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Review of ‘The Genius of Israel: The Surprising Resilience of a Divided Nation in a Turbulent World’

Despite the agonizing and fierce arguments that roiled Israel for so many months over the proposed judicial reforms, now on hold, the authors Senor and Singer insist that what unites Israelis far outweighs what divides them.
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December 14, 2023

Israel keeps breaking all the rules. 

As a nation surrounded by enemies, beset by waves of terrorism, Israelis should all be basket cases. And yet, paradoxically, Israelis are happier, more optimistic, emotionally balanced, and physically healthier than citizens of almost every other affluent Western democracy, including such serene countries such as Sweden or Norway. They have among the world’s highest life expectancies and the lowest rates of “deaths of despair” from suicide and drug use. It is ranked as the 4th happiest country in the world, according to the Organisation for Economic Cooperation and Development (OECD).

On every metric of societal health, Israel outpaces other Western nations tracked regularly by the OECD. For example, nearly without exception a nation’s fertility falls as their wealth grows. Not so Israel, where even secular Israeli couples typically have three to four children. By dramatic margins, Israel is the youngest among affluent democracies. In 2019, Israelis’ median age was 29; Europe’s was 41.3. If present trends hold, by 2050 the average Israeli will be about twenty years younger than the average Italian, Spaniard, or German. 

“While the rest of the wealthy world will look increasingly like an old-age home, Israel will still be opening playgrounds and schools at a steady clip. Clearly, a country with more strollers than walkers has a different feel, energy, and excitement about the future,” write Dan Senor and Saul Singer in their new and fabulously well-timed book, “The Genius of Israel: The Surprising Resilience of a Divided Nation in a Turbulent World,” published November 7 by Avid Reader Press. 

Senor and Singer are authors of the 2009 bestseller “Start-Up Nation: The Story of Israel’s Economic Miracle,” and teamed up again to explore the reasons for Israel’s resilience and societal success. Despite the agonizing and fierce arguments that roiled Israel for so many months over the proposed judicial reforms, now on hold, Senor and Singer insist that what unites Israelis far outweighs what divides them. Even anti-government demonstrators invariably carried Israeli flags. It’s hard to imagine that kind of scenario in the U.S.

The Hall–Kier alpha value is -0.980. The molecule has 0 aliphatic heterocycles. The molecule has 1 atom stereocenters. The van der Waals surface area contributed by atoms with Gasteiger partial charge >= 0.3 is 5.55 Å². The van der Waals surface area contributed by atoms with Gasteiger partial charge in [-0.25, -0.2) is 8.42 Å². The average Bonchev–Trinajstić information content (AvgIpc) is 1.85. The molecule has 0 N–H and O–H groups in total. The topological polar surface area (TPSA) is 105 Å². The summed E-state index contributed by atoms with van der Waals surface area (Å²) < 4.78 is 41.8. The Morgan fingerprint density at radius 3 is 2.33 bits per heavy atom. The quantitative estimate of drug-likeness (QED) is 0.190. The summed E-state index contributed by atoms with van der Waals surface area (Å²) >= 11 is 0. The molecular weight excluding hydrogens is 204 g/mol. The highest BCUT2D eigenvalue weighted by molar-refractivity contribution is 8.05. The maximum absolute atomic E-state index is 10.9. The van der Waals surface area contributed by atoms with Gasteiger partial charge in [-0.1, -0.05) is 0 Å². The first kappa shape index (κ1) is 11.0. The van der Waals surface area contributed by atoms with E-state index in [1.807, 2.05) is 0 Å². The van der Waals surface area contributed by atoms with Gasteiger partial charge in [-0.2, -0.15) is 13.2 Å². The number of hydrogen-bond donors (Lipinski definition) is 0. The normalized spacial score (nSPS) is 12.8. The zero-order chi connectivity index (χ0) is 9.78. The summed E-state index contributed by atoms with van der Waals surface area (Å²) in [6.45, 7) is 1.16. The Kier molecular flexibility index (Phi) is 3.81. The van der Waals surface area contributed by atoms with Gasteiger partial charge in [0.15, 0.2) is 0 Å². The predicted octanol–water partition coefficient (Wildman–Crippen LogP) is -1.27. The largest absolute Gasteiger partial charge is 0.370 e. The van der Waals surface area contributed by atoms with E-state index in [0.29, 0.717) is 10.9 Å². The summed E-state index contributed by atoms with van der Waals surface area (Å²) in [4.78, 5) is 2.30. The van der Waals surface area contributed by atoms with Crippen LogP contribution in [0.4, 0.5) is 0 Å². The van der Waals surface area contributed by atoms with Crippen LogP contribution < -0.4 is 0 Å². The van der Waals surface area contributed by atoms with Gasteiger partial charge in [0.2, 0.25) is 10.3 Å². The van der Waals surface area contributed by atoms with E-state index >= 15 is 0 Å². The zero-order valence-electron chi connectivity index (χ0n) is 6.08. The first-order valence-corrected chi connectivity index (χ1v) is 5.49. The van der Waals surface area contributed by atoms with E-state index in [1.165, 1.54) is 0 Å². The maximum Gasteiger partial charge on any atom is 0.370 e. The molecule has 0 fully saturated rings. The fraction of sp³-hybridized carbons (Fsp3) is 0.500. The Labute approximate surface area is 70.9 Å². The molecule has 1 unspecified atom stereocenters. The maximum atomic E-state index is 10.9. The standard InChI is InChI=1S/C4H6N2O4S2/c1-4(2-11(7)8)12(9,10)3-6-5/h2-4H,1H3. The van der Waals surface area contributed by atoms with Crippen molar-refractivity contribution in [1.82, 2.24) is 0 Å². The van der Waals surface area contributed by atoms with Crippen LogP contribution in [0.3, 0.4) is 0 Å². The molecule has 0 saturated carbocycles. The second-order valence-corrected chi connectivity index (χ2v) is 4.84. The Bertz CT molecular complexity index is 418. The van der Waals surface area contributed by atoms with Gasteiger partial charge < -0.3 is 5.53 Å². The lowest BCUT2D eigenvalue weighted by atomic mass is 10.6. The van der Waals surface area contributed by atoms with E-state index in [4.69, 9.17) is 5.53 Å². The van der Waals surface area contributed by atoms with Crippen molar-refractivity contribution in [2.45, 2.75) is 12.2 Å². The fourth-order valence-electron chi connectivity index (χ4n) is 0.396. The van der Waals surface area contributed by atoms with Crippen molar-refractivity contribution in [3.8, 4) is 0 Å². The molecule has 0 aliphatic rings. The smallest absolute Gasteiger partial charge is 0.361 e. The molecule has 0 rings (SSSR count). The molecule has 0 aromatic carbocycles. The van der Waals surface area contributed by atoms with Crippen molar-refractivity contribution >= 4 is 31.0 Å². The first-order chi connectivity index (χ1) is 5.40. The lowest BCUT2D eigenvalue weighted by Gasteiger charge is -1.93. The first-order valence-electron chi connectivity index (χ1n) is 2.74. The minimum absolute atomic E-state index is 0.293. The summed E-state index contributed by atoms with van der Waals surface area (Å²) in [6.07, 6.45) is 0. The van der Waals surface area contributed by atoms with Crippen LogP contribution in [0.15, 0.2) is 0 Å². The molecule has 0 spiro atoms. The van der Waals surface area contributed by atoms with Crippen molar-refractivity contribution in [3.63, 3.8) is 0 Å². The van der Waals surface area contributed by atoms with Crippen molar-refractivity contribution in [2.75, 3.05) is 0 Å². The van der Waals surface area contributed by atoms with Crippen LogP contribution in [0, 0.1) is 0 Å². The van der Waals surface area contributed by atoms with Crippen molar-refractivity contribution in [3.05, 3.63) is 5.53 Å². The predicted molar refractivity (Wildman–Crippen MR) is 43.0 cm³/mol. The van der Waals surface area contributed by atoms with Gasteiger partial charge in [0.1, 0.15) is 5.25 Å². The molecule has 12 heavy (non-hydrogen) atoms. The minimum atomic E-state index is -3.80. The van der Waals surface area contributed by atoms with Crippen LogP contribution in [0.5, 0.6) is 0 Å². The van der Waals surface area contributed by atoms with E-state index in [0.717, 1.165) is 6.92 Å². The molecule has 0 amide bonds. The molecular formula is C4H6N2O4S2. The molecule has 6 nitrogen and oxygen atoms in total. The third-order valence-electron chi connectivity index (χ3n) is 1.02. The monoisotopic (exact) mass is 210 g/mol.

The authors acknowledge the very real differences among Israeli population sectors: religious and secular, Jewish and Arab, rich and poor. Yet they present a compelling case that Israeli society succeeds where other wealthy, Western democracies flounder because of four essential strengths. 

The first is national service. Induction into the IDF isn’t only a rite of passage, it’s a “school of civic education.” Success in the IDF is based on merit and, crucially, the ability to perform well as a team. Israelis as young as 19 may become sergeants, and the leadership and maturity they learn gives them the confidence to take risks out in the world. Israelis are not afraid to try something and fail. 

Love of country in many places “is considered quaint, primitive, even immoral … To Israelis, the nation is neither abstract nor assumed,” the authors write. Knowing they will serve the nation and sacrifice years of their lives, young Israelis “gain a sense of belonging not only to a people and a project that is larger than themselves, but to a shared purpose.” 

Second, the IDF integrates at-risk youth and people who are neurodiverse, ensuring they can also benefit from that sense of purpose and belonging. For example, a special unit called Roim Rachok (“seeing into the future”) has autistic soldiers who are extraordinarily skilled in analyzing aerial and satellite photographs. Roim Rachok was spearheaded by parents of autistic teens, underscoring one of the book’s themes that Israel’s informal “hevre” (social network) framework, and easier access to people in high places, often paves the way for innovations.